We hate standing in lines. A litany of apps have cropped up to help us skirt the waiting game. And yet, sometimes, we queue up in snaking, slow-moving huddles in order to score freebies. It doesn’t really make sense. Why are we willing to shuffle in place and watch the clock tick as long as the result is something we don’t have to be pay for?
Take, for instance, National Donut Day. (Today,
June 5.) The quirky festivity was allegedly initiated by the Salvation Army in the late 1930s to honor the women who ferried the deep-fried pastries to U.S. soldiers on French battlefields during WWI. These days, the holiday—and, like The Atlantic’s Megan Garber, I use that term loosely—is an excuse for both mom-and-pop shops and large national chains to peddle free treats.
And it’s just one of many similar free-for-alls that happen once a year. Ben & Jerry’s scoops free cones; IHOP slings gratis short stacks. People go a little nuts. Last spring, Eater reported,
Right now, hundreds of New Yorkers are participating in the time-honored ritual of waiting for hours in the cold to eat free IHOP pancakes.
Manhattan’s 14th Street IHOP location had a line stretching past at least nine storefronts. (It was dutifully annotated by a local blogger and a swarm of snarky commenters, who sneered, “What kind of moron to do you have to be to stand on line for pancakes?”)
Though the phrasing is harsh, the sentiment is valid: When flapjacks are just a few bucks and no-frills donuts cost $1.25, tops, why would you wait in a long line to score a free one? I decided to find out. First stop: a local outpost of a national donut chain.
Eric Freeman, a 28-year-old visiting Brooklyn from Minneapolis, made the trip to the donut shop today expressly to cash in, as it were, on the giveaway. He stopped by yesterday for a coffee, saw a sign advertising the promotion, and made a mental note to return to claim a jelly donut. “There’s extra satisfaction knowing you don’t have to dole out anything,” he said. “It’s like it comes to you.”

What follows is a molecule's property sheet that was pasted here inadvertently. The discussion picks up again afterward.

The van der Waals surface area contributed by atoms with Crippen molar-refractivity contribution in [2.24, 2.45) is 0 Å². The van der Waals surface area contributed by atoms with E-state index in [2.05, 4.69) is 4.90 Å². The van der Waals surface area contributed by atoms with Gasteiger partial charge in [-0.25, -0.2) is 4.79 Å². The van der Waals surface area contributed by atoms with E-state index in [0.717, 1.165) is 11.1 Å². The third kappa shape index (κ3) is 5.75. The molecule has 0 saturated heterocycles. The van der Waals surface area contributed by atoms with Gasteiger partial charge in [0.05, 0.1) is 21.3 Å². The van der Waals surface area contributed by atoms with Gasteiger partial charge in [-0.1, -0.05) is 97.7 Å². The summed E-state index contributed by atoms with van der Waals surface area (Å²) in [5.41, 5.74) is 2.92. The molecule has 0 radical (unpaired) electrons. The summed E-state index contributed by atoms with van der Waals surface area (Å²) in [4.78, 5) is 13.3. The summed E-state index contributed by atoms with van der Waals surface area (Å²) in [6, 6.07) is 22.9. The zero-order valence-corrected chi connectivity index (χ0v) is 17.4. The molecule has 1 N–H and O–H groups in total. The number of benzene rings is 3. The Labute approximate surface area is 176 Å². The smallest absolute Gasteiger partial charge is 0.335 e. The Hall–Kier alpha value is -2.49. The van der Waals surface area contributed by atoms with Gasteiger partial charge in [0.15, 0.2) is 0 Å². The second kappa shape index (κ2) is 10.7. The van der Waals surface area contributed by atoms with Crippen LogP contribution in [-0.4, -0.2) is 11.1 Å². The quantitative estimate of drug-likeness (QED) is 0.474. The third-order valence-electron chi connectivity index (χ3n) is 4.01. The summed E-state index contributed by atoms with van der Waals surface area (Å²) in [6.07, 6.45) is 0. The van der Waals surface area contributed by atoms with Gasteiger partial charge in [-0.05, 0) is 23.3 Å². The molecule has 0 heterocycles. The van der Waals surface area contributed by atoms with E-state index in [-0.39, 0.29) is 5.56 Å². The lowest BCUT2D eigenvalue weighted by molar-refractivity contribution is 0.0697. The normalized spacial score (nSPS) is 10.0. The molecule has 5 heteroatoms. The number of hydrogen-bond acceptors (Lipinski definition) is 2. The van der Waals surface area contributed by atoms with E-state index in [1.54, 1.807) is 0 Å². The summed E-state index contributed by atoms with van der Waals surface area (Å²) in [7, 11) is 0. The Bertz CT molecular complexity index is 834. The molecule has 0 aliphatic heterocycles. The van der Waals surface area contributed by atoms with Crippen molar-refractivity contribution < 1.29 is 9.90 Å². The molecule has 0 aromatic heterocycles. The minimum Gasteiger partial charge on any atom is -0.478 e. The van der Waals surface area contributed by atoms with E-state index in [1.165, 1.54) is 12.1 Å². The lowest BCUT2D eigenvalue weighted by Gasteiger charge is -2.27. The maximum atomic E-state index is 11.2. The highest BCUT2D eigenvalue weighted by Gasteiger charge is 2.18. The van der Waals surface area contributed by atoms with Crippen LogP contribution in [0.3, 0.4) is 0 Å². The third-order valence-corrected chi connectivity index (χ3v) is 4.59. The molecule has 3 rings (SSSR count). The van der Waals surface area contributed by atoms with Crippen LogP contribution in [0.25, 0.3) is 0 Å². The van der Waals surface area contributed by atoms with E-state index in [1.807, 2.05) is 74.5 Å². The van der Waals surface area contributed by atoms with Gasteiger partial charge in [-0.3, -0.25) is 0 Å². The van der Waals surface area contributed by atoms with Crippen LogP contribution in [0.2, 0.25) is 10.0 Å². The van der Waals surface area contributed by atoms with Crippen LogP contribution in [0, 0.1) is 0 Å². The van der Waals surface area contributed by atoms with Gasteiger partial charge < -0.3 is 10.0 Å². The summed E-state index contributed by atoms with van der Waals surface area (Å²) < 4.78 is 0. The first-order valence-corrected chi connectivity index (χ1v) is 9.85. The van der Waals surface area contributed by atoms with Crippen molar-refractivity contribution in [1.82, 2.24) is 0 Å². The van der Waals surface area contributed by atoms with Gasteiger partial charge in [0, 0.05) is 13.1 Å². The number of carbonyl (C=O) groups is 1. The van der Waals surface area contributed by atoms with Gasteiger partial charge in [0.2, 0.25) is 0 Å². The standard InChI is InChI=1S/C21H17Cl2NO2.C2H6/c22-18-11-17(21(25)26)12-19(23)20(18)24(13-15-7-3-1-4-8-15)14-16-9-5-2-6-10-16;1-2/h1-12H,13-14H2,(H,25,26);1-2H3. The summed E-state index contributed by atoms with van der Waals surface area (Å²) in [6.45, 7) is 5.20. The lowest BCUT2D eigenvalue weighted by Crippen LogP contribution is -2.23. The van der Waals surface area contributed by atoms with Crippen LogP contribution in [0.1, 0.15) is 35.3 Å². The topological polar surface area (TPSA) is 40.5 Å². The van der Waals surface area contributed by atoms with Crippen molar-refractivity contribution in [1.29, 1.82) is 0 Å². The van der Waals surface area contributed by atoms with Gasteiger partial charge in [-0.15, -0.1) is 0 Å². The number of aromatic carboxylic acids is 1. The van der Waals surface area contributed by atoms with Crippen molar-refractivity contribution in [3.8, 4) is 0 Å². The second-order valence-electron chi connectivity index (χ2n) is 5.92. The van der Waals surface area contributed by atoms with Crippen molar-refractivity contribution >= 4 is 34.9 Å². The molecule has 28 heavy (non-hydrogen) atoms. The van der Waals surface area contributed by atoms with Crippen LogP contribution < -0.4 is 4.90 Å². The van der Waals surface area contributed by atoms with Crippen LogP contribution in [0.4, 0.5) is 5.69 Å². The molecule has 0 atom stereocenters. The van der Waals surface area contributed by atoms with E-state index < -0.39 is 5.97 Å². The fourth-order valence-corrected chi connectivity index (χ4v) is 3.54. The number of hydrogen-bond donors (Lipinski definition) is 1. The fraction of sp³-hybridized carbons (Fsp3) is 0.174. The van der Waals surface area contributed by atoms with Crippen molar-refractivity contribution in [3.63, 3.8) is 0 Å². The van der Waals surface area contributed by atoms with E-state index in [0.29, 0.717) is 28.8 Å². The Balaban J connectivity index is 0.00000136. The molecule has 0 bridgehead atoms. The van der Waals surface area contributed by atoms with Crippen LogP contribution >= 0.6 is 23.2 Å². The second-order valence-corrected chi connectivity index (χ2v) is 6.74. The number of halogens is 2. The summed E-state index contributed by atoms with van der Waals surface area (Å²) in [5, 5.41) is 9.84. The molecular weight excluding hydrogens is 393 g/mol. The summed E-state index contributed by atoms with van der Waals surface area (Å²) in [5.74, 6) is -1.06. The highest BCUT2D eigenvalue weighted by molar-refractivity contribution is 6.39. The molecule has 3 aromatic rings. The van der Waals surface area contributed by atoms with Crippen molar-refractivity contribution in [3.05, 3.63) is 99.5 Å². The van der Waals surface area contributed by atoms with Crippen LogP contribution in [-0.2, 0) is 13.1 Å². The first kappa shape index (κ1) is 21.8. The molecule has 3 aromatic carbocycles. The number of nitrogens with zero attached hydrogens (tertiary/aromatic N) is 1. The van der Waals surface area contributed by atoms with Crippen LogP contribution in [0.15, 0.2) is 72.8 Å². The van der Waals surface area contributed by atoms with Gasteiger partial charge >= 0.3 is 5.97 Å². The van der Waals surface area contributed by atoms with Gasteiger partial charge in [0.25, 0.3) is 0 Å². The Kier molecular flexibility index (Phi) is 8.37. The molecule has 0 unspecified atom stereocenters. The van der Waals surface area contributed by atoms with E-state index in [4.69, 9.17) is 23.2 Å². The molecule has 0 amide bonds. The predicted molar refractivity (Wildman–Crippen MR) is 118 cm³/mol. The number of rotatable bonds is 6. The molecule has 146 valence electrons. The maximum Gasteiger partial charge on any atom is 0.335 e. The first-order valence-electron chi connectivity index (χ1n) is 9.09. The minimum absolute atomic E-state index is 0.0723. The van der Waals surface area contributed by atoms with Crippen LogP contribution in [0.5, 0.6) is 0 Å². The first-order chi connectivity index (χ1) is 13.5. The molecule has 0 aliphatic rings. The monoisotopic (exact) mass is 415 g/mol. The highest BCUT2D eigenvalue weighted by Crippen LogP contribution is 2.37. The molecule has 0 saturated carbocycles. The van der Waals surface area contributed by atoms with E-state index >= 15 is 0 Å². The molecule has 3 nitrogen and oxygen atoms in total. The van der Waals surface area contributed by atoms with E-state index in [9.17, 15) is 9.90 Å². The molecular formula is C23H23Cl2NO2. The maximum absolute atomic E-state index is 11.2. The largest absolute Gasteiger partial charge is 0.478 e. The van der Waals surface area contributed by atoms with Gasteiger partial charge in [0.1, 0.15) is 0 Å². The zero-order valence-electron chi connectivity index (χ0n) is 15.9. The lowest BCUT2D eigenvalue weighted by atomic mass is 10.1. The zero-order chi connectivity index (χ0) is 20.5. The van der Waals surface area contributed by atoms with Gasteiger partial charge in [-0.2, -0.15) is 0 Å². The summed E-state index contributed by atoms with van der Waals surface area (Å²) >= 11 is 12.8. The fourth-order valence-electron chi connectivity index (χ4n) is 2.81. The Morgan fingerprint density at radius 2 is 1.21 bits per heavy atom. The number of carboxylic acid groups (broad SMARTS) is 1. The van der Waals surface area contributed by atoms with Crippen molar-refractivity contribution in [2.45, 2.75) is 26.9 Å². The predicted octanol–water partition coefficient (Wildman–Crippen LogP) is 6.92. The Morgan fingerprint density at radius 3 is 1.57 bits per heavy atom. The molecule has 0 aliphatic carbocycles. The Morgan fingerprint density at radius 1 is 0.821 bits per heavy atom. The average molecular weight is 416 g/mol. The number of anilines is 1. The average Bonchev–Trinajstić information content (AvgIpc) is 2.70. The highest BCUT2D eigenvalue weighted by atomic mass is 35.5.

The thing is, you are doling something out: Your time—and sometimes, lots of it. That has a value that is likely to exceed the financial benefit you’re gaining by not paying for a given good. The estimated wait in the IHOP line topped out at nearly two hours. (That’s enough time to buy lots of boxes of pancake mix, head back home, and whip up enough pancakes to feed a small army.)
Plus, some of the “free” things are actually only free with purchase, meaning that you end up shelling out some money, anyway. (At Dunkin Donuts, for instance, the donut is only free if you fork over money for a beverage.)
So why do we do it? Are we simply a nation of pancake, ice cream, and donut fanatics who will do anything for a fix? (Yes.) But it’s also more complicated than that.
It turns out that, when faced with numerous choices, we gravitate towards the free one, regardless of its economic value. In Predictably Irrational: The Hidden Forces That Shape Our Decisions, Duke professor Dan Ariely offers an idea from the perspective of behavioral economics. He writes, “We often pay too much when we pay nothing.” He continues:
Most transactions have an upside and a downside, but when something is FREE! we forget the downside. FREE! gives us such an emotional charge that we perceive what is being offered as immensely more valuable than it really is.
In a paper written at MIT, he explained that we tend to overvalue free goods, noting:
People appear to act as if zero pricing of a good not only decreases its cost but also adds to its benefits.
His study of 398 MIT students measured people’s reaction (and overreaction) to two different products: Hershey’s candies and Lindt truffles. Under normal circumstances, the Hershey’s products are already significantly cheaper than Lindt products—and the latter also have an air of exclusivity or cachet, too. By all measures, the Lindt item has a higher value. Yet, when asked to choose between a free Hershey’s product or a dramatically discounted Lindt candy, the vast majority of students opted for the item that was free, even if it wasn’t objectively the best deal.
That’s why, today, even a mediocre, oily cruller—so long as it’s free—might seem to be the most delicious thing you’ve ever eaten.